Salient. Victoria University Student Newspaper. Vol 35 no. 20. 1972
The course covers such a diversity of texts that it is impossible either to make a detailed study of them or to make anything but a superficial connection between them. There is no attempt to make any sort of relevant link with any other course. Students feel that the more lime spent on English the more time consumed out of their worthwhile study. They find the solution is to spend as little time as possible on the course.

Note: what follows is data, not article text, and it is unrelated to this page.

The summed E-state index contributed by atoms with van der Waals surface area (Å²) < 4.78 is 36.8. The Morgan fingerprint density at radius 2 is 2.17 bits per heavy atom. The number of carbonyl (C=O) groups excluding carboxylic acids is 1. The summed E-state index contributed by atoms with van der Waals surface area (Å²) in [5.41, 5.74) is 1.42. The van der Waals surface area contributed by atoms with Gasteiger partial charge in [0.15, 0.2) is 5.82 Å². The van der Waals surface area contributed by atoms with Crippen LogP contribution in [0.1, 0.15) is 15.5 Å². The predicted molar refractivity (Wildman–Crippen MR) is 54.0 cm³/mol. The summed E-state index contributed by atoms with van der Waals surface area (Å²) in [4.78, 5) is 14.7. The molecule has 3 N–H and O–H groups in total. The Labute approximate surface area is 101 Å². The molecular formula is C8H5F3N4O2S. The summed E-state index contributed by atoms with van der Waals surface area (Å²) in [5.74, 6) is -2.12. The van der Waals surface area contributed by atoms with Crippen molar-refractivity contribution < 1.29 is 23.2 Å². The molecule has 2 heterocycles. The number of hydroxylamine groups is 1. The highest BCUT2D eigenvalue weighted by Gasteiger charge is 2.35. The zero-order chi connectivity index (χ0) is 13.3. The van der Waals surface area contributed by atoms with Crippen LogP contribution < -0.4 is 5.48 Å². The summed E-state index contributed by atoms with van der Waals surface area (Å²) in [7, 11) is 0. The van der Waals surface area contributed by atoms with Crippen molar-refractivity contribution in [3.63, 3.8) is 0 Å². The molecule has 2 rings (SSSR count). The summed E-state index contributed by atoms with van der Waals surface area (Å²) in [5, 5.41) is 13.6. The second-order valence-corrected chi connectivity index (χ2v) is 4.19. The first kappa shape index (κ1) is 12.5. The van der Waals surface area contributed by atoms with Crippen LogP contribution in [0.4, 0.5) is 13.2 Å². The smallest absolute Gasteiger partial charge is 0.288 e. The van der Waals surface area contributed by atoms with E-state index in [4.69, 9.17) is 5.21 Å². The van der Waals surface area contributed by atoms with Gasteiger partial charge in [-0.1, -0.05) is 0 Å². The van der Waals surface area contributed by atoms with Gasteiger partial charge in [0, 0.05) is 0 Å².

Of course, if the whole idea is to develop a critical faculty in the student modern books could be studied just as well, with far more relevance to the student's outlook on life and his attitude to the course. At school there is more excuse for clinging to lame and outdated volumes for study, as considerable capital outlay is required to equip a class with new books. Nevertheless most high schools I know have left the English Department far behind in the study of recent literature. If the course succeeded in developing a facility in critical thinking and expression it would be considered a boon by all disciplines. Indeed for a subject as remote as Legal System the first exercise is a critical assessment of a book to test just this faculty.